Ever since the opening of the 1984 Worlds Fair, people around the world have been confusing New Orleans with Cajun country. It isn't so. Although there are a lot of Cajuns living in New Orleans, Cajun country begins approximately 50 miles west of the city.
Known locally as Acadiana, Cajun country extends along LA Highway 90 from the Houma/ Thibodaux area west to Jennings. South of New Orleans, the Cajun country stretches from Grand Isle, westward to Holly Beach in Cameron Parish.
The word "Cajun" is a derivative of Acadian, and our people are descendants of French settlers in Nova Scotia. The Cajuns were uprooted by the English during the Seven Year War in 1750. For 35 years, the Acadians wandered, searching for a new homeland. They finally settled in southwest Louisiana around 1775. Today you will find people who still speak their native French, have a strong accent when speaking English and an even stronger faith in traditional food, dance, joie de vie and the Catholic Church.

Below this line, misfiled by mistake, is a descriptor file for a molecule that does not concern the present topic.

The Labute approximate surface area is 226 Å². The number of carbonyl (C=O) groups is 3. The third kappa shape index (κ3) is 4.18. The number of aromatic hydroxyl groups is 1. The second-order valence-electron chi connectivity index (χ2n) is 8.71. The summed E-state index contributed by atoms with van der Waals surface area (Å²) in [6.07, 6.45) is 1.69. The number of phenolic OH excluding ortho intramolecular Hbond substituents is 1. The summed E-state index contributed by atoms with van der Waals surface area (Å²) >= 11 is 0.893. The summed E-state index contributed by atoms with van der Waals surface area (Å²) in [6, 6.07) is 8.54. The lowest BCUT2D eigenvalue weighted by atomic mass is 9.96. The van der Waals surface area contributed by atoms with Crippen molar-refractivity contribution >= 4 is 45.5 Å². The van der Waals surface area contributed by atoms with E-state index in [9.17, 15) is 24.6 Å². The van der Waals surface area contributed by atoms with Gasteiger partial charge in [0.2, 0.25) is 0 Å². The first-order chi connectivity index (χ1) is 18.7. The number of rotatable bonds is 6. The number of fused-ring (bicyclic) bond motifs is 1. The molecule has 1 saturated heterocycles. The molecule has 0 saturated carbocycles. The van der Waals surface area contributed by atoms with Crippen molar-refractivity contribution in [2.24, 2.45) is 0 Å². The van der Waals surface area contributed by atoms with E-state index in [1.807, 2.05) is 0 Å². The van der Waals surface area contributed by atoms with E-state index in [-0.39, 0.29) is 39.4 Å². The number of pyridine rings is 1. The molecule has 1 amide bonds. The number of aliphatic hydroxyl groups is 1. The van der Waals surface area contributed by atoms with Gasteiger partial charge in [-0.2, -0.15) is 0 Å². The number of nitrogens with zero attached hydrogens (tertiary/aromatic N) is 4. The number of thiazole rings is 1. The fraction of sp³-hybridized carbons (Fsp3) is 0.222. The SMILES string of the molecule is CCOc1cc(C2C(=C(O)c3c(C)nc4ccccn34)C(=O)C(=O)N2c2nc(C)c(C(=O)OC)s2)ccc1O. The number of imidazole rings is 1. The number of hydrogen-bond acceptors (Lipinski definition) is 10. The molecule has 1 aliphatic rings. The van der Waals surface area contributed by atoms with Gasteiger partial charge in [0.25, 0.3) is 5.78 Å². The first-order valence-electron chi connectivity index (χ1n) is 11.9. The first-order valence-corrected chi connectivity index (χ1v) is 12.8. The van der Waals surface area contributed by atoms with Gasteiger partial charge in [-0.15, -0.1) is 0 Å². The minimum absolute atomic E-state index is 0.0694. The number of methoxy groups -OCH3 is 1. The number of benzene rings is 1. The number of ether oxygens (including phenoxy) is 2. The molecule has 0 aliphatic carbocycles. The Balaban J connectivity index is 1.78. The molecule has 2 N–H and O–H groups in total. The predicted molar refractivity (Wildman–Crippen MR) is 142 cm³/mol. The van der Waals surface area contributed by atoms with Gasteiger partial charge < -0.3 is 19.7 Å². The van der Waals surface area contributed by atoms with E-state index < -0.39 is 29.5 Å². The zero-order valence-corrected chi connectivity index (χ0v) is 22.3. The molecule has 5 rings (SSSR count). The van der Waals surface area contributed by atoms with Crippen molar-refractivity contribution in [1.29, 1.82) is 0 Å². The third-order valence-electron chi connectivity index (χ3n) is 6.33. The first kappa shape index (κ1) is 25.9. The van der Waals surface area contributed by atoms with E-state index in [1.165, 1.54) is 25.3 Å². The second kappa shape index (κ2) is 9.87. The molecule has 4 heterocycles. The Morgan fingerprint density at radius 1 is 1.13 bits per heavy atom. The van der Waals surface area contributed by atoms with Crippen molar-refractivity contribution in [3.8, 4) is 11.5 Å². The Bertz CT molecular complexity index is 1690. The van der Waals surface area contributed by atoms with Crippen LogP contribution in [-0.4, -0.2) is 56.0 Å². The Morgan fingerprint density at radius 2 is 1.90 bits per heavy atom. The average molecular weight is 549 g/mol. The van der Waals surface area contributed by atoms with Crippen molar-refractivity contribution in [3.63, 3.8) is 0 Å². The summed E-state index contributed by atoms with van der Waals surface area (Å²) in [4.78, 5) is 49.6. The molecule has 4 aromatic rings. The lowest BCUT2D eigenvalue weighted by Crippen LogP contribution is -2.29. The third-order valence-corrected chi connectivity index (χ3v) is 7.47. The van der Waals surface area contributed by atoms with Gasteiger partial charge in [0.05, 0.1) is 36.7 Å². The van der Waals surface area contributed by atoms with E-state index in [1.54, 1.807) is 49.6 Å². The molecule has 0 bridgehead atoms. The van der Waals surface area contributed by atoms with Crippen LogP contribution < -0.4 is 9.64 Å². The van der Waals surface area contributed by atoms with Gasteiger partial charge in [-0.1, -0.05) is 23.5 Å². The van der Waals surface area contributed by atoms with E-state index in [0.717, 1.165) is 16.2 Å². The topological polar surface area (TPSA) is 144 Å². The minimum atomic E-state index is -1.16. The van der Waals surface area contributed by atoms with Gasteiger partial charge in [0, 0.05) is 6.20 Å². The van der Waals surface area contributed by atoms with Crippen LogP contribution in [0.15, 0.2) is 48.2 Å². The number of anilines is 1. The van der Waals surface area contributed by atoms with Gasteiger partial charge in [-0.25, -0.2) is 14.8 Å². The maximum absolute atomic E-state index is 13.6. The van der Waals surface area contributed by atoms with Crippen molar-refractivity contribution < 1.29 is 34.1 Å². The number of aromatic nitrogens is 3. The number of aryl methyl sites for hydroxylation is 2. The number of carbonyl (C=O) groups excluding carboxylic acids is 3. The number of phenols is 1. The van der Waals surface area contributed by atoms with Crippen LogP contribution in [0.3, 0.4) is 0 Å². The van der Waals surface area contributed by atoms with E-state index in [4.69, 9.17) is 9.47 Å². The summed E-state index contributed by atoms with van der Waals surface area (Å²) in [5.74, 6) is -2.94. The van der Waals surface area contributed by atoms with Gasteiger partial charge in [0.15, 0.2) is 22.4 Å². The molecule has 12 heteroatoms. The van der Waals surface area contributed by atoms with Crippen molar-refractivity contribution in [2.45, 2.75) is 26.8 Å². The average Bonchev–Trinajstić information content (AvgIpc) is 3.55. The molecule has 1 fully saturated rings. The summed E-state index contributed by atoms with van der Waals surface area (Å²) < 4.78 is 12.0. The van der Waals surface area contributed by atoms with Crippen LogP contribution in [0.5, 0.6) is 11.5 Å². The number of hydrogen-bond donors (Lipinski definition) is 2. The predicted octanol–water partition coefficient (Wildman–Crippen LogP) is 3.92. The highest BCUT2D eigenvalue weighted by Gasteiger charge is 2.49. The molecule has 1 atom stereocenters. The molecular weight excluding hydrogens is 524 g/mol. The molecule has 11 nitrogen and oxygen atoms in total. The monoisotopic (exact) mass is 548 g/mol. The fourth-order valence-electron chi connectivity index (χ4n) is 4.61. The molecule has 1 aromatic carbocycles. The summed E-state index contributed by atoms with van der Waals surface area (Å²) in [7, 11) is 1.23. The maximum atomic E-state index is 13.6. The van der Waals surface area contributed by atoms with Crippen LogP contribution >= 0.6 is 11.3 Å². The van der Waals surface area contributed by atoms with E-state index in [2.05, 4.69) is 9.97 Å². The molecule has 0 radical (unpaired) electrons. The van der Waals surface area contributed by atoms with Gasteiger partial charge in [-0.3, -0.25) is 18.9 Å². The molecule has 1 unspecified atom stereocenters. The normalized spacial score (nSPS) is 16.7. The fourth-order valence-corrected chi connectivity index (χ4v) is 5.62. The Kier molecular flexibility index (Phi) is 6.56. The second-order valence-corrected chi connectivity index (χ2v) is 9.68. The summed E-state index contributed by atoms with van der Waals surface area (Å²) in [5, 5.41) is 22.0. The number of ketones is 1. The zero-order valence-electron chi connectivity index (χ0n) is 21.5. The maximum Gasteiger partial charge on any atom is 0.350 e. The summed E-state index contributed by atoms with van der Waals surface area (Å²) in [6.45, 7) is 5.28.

There have been a number of films made in Cajun country and the cities most used as base camp when filming are Lafayette, Thibodaux and Morgan City. Twenty miles in any direction of these small towns you will find oak covered bayous, plantations with rice, soy bean and sugar cane fields, as well as farmland, prairies and swamplands. Should you need a trappers cabin, a Creole Cottage or a plantation for your next location, give me a call.
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